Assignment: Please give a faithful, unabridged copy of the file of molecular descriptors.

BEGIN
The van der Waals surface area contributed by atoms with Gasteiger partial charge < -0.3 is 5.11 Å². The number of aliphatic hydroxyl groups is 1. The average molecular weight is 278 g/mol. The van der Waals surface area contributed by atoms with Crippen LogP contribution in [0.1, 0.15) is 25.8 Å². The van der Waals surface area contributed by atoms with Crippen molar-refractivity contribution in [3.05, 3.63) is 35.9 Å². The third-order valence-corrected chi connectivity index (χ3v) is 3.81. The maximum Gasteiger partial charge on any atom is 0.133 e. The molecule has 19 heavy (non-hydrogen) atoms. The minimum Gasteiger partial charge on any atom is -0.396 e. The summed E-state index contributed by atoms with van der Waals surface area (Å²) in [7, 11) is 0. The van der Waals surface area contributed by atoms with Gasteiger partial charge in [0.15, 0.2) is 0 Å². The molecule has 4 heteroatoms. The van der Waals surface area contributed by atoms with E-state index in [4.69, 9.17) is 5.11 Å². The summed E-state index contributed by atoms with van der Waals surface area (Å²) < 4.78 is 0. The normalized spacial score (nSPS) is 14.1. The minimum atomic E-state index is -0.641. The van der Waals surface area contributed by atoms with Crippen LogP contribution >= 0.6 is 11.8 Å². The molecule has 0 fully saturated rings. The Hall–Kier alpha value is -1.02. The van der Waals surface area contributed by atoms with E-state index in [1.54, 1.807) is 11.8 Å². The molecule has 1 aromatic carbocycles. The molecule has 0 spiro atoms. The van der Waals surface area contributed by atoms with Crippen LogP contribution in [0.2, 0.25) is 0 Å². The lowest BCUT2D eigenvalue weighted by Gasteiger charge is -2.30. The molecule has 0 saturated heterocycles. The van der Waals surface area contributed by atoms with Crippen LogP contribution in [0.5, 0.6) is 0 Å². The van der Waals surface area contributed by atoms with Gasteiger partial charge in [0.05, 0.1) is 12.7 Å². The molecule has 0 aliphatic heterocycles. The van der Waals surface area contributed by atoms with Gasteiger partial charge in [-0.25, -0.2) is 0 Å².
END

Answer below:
The van der Waals surface area contributed by atoms with Gasteiger partial charge < -0.3 is 5.11 Å². The number of aliphatic hydroxyl groups is 1. The average molecular weight is 278 g/mol. The van der Waals surface area contributed by atoms with Crippen LogP contribution in [0.1, 0.15) is 25.8 Å². The van der Waals surface area contributed by atoms with Crippen molar-refractivity contribution in [3.05, 3.63) is 35.9 Å². The third-order valence-corrected chi connectivity index (χ3v) is 3.81. The maximum Gasteiger partial charge on any atom is 0.133 e. The molecule has 19 heavy (non-hydrogen) atoms. The minimum Gasteiger partial charge on any atom is -0.396 e. The summed E-state index contributed by atoms with van der Waals surface area (Å²) in [7, 11) is 0. The van der Waals surface area contributed by atoms with Gasteiger partial charge in [0.15, 0.2) is 0 Å². The molecule has 4 heteroatoms. The van der Waals surface area contributed by atoms with E-state index in [4.69, 9.17) is 5.11 Å². The summed E-state index contributed by atoms with van der Waals surface area (Å²) < 4.78 is 0. The normalized spacial score (nSPS) is 14.1. The minimum atomic E-state index is -0.641. The van der Waals surface area contributed by atoms with Crippen LogP contribution >= 0.6 is 11.8 Å². The molecule has 0 fully saturated rings. The Hall–Kier alpha value is -1.02. The van der Waals surface area contributed by atoms with E-state index in [1.54, 1.807) is 11.8 Å². The molecule has 1 aromatic carbocycles. The molecule has 0 spiro atoms. The van der Waals surface area contributed by atoms with Crippen LogP contribution in [0.2, 0.25) is 0 Å². The lowest BCUT2D eigenvalue weighted by Gasteiger charge is -2.30. The molecule has 0 saturated heterocycles. The van der Waals surface area contributed by atoms with Crippen LogP contribution in [0.5, 0.6) is 0 Å². The van der Waals surface area contributed by atoms with Gasteiger partial charge in [0.05, 0.1) is 12.7 Å². The molecule has 0 aliphatic heterocycles. The van der Waals surface area contributed by atoms with Gasteiger partial charge in [-0.25, -0.2) is 0 Å².